25th anniversary of IRA bombing in Warrington

25th anniversary of IRA bombing in Warrington

A feature by Nerve writer Lisa Worth on the Warrington bomb commemorations

Photo above Wendy and Colin Parry (both right), the parents of Tim Parry, 12, and Paul Comerford (second left) the brother of Johnathan Ball, three, who were both killed in the IRA Warrington bombing attack, sit during the 25th anniversary service of the Warrington bombing, on Bridge Street, attended by the families of victims of the attack, faith leaders and representatives of the British and Irish governments. PRESS ASSOCIATION Photo. Picture date: Tuesday March 20, 2018. See PA story MEMORIAL Warrington. Photo credit: Peter Byrne/PA Wire.

On the eve of the 25th anniversary of the IRA bombing in Warrington, a Liverpool store showed their support for a very special charity fashion show, raising funds for the Tim Parry and Johnathan Ball Peace Foundation.

Stylists from John Lewis, Liverpool One, used their talent to demonstrate how – with a tweak – the same outfit can be worn by women from every faith, while still observing religious beliefs.

Hameera Darr and Jackie Baines, Muslim and Jewish respectively, came up with the event, which was held at the Jubilee Neighbourhood Hub inWarrington.

Ms Darr said: “It’s about social cohesion. The reality is that people do share much more in common than they have differences, and we want to celebrate that.”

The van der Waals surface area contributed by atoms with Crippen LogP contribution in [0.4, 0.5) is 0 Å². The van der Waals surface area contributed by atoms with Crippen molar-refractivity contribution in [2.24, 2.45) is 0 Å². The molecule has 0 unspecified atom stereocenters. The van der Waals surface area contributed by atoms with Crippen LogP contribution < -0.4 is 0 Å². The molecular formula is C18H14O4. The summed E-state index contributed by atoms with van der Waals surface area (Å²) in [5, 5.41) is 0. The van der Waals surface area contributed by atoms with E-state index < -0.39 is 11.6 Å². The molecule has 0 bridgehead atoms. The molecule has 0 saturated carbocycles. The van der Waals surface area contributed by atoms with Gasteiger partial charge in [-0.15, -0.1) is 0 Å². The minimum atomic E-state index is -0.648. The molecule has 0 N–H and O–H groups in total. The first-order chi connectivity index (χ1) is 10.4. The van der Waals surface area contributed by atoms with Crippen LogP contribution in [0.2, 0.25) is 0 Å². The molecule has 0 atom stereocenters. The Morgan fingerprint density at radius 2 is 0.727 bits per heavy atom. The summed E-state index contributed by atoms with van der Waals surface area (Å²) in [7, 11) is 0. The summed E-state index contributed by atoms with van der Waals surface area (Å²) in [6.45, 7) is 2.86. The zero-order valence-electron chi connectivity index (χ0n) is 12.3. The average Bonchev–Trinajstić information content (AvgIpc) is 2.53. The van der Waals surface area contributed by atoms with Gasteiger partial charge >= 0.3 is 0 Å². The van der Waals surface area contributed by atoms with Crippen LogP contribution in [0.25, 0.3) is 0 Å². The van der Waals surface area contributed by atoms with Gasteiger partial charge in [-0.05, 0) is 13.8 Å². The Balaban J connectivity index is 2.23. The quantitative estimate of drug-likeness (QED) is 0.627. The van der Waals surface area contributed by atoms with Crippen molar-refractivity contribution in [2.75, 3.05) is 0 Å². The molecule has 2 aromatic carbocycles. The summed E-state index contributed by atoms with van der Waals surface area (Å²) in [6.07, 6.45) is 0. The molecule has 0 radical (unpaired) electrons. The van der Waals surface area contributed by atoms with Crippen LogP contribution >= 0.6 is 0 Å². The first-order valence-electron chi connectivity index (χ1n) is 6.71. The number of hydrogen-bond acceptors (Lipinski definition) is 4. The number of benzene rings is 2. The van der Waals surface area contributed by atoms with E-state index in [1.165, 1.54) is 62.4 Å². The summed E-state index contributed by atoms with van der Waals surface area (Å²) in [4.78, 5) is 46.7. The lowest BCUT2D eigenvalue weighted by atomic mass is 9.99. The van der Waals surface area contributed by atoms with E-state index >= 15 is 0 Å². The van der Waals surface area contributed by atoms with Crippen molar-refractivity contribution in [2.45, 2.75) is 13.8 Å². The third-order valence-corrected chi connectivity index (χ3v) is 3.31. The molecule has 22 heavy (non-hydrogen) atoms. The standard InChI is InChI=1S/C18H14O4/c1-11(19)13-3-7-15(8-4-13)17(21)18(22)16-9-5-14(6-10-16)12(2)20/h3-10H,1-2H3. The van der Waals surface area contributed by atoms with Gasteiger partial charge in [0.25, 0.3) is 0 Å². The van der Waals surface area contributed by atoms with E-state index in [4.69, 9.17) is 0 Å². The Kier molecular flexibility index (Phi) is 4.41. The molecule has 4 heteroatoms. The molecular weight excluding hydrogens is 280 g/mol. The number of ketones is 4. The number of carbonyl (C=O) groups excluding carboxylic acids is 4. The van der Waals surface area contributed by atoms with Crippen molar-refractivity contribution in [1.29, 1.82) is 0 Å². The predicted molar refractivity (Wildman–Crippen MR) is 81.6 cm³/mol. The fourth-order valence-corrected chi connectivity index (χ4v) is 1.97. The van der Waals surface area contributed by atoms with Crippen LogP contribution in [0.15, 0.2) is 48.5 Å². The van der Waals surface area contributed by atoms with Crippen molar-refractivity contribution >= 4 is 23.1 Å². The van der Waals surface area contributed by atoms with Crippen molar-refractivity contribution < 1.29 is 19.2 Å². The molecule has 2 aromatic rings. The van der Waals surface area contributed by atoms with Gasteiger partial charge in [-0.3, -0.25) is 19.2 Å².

Local girls and women of all faiths modelled the outfits, and students from Warrington and Vale Royal College worked their magic with hair and make-up, making it a real community effort.

Tim Parry, 12, and Johnathan Ball, 3, lost their lives due to the IRA attack in 1993. The foundation set up in their names aims to encourage dialogue between people with differences, urging the rejection of violence.

Christine Mapp, originally from Warrington, now lives in France, but when her daughter Lindsey told her about the event, she felt that she had to attend.

She said: “My son was in Warrington that day, and I remember the fear I felt when I heard the news. It could so easily have been him, and I often think about how different life would have been if that had been the case, especially as he too has just had a son.”

The evening was enjoyed by women from all backgrounds, with visitors from Belfast lending their support.

Jackie Baines said: “There has always been a special relationship between the people of Belfast and Warrington, real mutual friendship.”

Lindsay Mapp had turned the evening into a “girl’s night out”. She said: “It was important for us to support this. Out of the darkness came something positive, and these kinds of events make sure that we don’t descend into bitterness.”

More information about the Peace Foundation can be found at peace-foundation.org.uk

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